"To be proud of who you are and where you come from is so important," he told Sky Sports. "We're all different, and we should all show support for one another. To have the support of your local club and the footballing governing bodies makes each of us feel accepted for who we are and helps to break down barriers.
"From my own point of view, the support I've received from my boyhood club, CACT and CARE has been overwhelming. It makes me incredibly proud to be an openly gay Charlton Athletic supporter.
"The fight against homophobia in football is a big one and it may take some time, but it is landmark events such as a professional football club having a presence in the Pride in London parade, with huge crowds watching on, that will go a long way towards making a difference."
When Minnesota United's Collin Martin came out publicly as gay in Major League Soccer a week ago, he chose the morning of his club's Pride Night match on which to his publish his social posts (they have had over 130,000 likes or retweets at the time of writing). A matchday fixture with an underlying message of LGBT+ inclusion might be considered relatively low key compared to a whole city Pride parade, but the timing was notable, says the journalist who won Martin's trust on the topic and got the scoop interview.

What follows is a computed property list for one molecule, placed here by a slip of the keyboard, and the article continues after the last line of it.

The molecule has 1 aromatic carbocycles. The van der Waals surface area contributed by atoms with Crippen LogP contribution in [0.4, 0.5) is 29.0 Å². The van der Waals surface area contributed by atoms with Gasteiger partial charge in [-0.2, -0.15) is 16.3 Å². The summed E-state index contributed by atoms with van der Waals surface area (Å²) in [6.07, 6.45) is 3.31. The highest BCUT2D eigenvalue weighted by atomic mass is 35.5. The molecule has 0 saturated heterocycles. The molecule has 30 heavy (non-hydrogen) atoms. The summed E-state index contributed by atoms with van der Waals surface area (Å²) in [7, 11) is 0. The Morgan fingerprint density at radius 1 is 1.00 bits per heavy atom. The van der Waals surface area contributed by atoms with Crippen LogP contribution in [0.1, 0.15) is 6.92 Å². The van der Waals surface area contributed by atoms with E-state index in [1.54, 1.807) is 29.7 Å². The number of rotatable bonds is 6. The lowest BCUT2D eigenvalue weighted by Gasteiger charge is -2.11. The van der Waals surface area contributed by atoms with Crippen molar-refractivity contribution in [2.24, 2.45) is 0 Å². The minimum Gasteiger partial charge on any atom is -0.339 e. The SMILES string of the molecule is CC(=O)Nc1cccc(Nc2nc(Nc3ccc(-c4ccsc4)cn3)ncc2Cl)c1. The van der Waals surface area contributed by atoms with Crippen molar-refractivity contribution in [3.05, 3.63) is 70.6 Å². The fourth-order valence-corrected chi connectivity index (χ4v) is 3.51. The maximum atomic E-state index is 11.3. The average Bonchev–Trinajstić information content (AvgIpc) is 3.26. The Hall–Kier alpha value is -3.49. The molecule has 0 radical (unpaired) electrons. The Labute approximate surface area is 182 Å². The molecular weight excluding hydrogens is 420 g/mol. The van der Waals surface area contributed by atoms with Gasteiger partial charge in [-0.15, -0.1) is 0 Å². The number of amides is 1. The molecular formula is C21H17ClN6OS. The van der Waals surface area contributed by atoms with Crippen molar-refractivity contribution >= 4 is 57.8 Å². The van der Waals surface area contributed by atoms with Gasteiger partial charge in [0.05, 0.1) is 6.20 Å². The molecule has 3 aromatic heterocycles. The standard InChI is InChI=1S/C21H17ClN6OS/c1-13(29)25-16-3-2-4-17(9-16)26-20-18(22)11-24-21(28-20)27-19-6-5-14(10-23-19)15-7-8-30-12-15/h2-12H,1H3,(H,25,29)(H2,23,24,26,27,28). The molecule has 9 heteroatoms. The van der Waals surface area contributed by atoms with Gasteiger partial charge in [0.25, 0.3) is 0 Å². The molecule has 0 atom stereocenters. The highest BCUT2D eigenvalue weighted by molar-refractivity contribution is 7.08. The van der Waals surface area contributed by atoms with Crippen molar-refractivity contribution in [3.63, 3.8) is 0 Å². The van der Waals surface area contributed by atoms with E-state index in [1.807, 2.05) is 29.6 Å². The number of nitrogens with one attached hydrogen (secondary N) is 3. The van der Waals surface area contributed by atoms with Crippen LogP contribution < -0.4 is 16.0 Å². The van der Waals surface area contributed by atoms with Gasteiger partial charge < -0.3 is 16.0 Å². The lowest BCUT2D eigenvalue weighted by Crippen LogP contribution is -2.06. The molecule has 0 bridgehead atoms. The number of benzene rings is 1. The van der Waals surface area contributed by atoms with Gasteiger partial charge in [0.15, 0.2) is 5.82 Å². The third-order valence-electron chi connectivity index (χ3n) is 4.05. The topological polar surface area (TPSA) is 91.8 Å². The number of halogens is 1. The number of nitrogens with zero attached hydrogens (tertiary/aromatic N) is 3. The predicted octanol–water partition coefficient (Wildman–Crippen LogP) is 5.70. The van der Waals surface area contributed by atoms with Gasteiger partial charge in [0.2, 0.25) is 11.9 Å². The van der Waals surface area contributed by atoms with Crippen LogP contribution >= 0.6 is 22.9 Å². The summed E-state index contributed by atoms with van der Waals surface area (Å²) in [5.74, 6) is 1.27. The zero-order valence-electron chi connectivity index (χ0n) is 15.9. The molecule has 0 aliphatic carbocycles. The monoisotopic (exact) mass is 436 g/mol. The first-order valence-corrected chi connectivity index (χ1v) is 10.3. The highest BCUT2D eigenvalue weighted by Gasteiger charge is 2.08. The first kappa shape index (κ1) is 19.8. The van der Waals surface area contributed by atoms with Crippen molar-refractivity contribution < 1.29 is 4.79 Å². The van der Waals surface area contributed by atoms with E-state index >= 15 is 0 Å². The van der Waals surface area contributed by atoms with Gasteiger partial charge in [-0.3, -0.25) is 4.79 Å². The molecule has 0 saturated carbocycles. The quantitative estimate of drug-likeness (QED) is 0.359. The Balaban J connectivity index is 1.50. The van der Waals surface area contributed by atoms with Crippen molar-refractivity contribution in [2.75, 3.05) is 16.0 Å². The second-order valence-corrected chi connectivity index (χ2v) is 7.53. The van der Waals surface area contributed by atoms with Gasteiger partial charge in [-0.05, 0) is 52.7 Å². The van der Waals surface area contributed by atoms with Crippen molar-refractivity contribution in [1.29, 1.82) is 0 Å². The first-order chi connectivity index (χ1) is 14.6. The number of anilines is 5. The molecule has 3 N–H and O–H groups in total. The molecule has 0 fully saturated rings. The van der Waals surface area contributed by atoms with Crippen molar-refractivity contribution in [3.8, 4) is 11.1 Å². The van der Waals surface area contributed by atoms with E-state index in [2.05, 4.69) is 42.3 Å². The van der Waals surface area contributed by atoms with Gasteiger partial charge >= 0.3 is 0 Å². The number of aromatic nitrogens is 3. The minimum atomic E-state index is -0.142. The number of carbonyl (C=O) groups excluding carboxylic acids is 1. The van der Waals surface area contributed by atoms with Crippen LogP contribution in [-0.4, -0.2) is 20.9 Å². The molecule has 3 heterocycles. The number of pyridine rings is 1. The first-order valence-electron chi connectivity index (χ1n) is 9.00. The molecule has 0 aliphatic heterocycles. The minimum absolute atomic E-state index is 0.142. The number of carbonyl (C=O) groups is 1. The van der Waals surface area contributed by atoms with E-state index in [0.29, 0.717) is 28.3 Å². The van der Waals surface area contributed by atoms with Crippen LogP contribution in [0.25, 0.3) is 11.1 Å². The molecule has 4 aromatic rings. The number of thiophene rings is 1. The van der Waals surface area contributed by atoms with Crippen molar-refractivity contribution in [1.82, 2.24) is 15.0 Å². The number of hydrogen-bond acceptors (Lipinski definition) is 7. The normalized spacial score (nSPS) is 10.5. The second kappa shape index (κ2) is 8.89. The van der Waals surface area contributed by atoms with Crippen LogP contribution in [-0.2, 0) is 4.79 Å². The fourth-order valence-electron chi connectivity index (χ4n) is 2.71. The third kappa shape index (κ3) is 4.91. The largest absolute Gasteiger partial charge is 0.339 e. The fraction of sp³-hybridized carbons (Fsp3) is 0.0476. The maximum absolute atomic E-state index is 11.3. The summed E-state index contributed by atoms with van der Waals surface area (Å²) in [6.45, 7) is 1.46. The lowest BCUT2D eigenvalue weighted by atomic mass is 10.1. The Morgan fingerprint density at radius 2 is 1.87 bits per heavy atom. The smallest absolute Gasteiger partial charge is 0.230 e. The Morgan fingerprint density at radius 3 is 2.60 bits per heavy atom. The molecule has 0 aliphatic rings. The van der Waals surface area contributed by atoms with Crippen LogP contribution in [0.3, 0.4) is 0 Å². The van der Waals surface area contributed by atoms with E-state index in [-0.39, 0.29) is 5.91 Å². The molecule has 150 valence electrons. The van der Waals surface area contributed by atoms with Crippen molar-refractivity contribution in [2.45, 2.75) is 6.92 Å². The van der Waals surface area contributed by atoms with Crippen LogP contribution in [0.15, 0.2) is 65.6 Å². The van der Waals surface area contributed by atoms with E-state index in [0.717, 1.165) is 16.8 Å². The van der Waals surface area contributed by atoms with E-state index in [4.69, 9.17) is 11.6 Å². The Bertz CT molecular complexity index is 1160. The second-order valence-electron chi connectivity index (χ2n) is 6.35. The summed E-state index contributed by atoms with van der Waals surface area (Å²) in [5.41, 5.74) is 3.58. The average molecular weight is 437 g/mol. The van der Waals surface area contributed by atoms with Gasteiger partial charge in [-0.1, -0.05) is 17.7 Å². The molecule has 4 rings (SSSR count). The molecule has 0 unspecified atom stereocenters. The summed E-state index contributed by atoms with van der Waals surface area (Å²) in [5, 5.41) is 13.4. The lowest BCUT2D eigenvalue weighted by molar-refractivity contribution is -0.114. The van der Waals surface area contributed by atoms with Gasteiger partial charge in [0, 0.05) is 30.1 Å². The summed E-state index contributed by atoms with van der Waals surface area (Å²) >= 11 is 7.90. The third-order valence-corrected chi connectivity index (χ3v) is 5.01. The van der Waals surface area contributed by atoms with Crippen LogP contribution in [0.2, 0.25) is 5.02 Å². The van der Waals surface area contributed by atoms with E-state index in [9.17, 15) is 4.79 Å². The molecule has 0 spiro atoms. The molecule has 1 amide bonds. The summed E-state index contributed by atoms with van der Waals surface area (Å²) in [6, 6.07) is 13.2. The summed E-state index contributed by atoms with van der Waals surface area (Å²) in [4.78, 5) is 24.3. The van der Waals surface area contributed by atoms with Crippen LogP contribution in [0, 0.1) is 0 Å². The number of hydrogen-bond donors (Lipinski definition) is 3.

"I wouldn't say it was critical, but it definitely influenced him," explained Megan Ryan of Minnesota's Star Tribune. "Collin told me seeing the support for the LGBTQ community in MLS/ US soccer in general really made him feel welcome. Part of that is the Pride Nights most teams hold. Another is Playing for Pride, which is a fundraising campaign that several MLS players have taken part in in the past two years.
"I think knowing that the league, his team and team-mates and other players would support him made the decision a bit easier for him. But I think he more decided to do it as a way to showcase his positive experience being out and accepted with his team, and hoping that might encourage others to feel there is a place for them in pro sports."